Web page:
Although the WHO has begun integrating the world’s diverse healing practices into their concepts, programmes and policies in recent years, it can be observed that religiously and spiritually shaped explanatory models of suffering and associated healing practices remain marginalised. Reviewing WHO reports, it becomes clear that such practices are primarily conceived as peculiar to the Global South – as the ‘Other’ – and thus as an ‘addition’ to the norm. This would appear to contradict the WHO’s ostensibly holistic definition of health: ‘A state of complete physical, mental and social well-being, and not just the absence of disease or infirmity.’ Here, health is defined as a result (i.e. a state). Healing, on the other hand, in the proposed IRTG is conceived as an option, a process, involving the subjectivity of those affected, and comprising not only physiological processes but also psychological, emotional, social, spiritual and religious ones. This allows for the opening of discourses and interpretations in the field around the tension between supposedly objective science and religious understandings by laypersons and experts, including those of ‘healer’, ‘healing ministries’ or Jesus as model.
At the same time, it presents us with a particular challenge in that, in Euro-American medical discourse, neither an operationalised definition nor an explanation for the mechanisms Proposal of healing exists outside of those referring to physiological processes. Interestingly, a study conducted through interviews with medical experts on the concept of healing has resulted in positing three main associated themes of healing: holistic, narrative and spiritual. Furthermore, it described healing as an intense personal, subjective experience-related process of restoration of meaning in the context of individual distressing experiences. As such, the aim of healing becomes the transcendence of suffering and not merely the absence of illness.
One exemplary context for studying the interactions between locally and translocally informed concepts of healing is the Pentecostal context. Especially Pentecostalism, the dominant and in-itself enormously diverse form of Christianity in contemporary Africa, understands itself as a ‘religion of healing’. Here we can find differentiated relations between local and traditional healing practices, Christian concepts and practices (prayer, blessing, exorcism), and medical science. This is especially true of Pentecostal communities which synthesise global trends, media platforms and networks on the one hand with local practices, traditions etc. on the other. In these groups, healing can also be interpreted as a kind of initiation ritual and signifier for belonging; a conception which is often hard to reconcile with the specifically European/North American concept of psychiatry. Unable to open up to regular clergy about their sickness – often related to mental issues – adherents often resort to traditional healers and are thus ‘forced to live schizophrenically in two different worlds’.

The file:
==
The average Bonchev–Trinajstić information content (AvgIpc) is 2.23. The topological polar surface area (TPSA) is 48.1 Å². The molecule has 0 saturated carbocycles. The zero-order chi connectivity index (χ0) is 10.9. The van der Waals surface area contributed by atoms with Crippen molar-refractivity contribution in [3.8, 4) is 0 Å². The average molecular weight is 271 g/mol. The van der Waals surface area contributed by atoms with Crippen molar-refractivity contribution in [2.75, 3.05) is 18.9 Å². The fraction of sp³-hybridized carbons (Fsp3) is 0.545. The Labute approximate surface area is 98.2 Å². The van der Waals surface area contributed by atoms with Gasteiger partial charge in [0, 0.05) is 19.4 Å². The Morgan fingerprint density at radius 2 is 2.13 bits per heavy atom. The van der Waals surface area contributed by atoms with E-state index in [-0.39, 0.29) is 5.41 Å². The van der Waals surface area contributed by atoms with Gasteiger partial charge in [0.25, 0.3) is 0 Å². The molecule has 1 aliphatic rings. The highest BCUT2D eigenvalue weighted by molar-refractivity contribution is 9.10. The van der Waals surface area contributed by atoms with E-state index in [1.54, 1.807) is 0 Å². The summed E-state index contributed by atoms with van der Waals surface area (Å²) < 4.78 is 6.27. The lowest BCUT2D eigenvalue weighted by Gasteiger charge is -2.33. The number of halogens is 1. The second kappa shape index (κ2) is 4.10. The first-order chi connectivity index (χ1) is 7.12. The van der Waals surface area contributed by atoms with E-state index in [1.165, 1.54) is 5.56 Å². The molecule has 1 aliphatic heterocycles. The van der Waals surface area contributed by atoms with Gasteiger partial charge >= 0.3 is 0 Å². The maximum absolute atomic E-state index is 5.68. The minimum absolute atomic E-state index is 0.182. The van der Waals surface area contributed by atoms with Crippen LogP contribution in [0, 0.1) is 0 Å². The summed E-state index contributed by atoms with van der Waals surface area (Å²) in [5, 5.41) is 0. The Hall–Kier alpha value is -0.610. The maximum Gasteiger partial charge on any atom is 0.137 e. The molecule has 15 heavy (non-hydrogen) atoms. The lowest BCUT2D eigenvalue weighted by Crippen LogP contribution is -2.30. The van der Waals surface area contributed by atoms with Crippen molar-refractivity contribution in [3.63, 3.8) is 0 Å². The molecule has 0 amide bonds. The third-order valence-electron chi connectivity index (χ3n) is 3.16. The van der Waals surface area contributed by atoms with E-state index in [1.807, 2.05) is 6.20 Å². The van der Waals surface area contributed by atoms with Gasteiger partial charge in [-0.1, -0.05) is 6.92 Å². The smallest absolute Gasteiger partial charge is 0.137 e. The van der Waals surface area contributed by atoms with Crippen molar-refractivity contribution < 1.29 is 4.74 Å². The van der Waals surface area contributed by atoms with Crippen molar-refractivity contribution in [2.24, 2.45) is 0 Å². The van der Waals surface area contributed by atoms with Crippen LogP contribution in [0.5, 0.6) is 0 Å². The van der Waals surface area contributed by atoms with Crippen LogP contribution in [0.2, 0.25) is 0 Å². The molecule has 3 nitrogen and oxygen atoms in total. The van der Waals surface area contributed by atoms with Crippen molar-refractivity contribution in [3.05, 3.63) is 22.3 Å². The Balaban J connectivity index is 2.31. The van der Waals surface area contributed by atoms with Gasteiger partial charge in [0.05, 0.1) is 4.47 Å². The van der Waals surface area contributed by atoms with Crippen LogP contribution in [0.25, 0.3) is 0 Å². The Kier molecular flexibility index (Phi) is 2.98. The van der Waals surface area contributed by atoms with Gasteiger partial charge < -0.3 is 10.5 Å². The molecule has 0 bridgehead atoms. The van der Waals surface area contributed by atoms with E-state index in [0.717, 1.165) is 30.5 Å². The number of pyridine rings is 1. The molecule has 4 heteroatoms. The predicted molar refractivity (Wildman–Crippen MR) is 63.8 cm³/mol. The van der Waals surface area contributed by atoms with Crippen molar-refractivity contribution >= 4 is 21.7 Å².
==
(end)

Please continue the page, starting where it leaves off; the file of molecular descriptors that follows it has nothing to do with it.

Against this background, the ‘healing’ research area is theoretically and methodologically oriented in the research traditions of cultural psychology, transcultural psychiatry, psychology of religion, religious studies, social and cultural anthropology, critical medical anthropology, ethno-psychiatry, ethno-psychoanalysis and practical theology, especially pastoral care and pastoral counselling. The aim is to investigate locally varying interpretations of illness and healing as well as related local, national and global power structures in a qualitatively and quantitatively empirical, medical anthropological research approach, which views the actions and concepts of individuals and larger social units in relation to these basic themes of embedded human experiences. Research projects within this area will explore the entanglements between healing concepts and processes, migration of people, materials and knowledge, nation-building, ‘morality’ and religion in the contemporary world, focusing on Germany/Europe and South Africa. The main question is, what role does religion play in these processes of social transformation in the local healing contexts? We will explore the translocal interactions between psychiatric-medical and so-called traditional and spiritual theories and practices in dealing with mental suffering. The focus here is on the interactions between sociocultural, historical (local) ideas and translocal influences resulting from (re-)migration movements and the establishment (import) of healing practices in those global contexts. One challenge will be to describe modes of coexistence and inhibitions of different explanation models, symbol systems and assumed mechanisms of action in local contexts, and their conditionality due to locally occurring social transformation processes determined by religious practices. In addition, we intend to draw conclusions about complementarity, competition, overlap and the resulting consequences for those affected and professionals in everyday practices.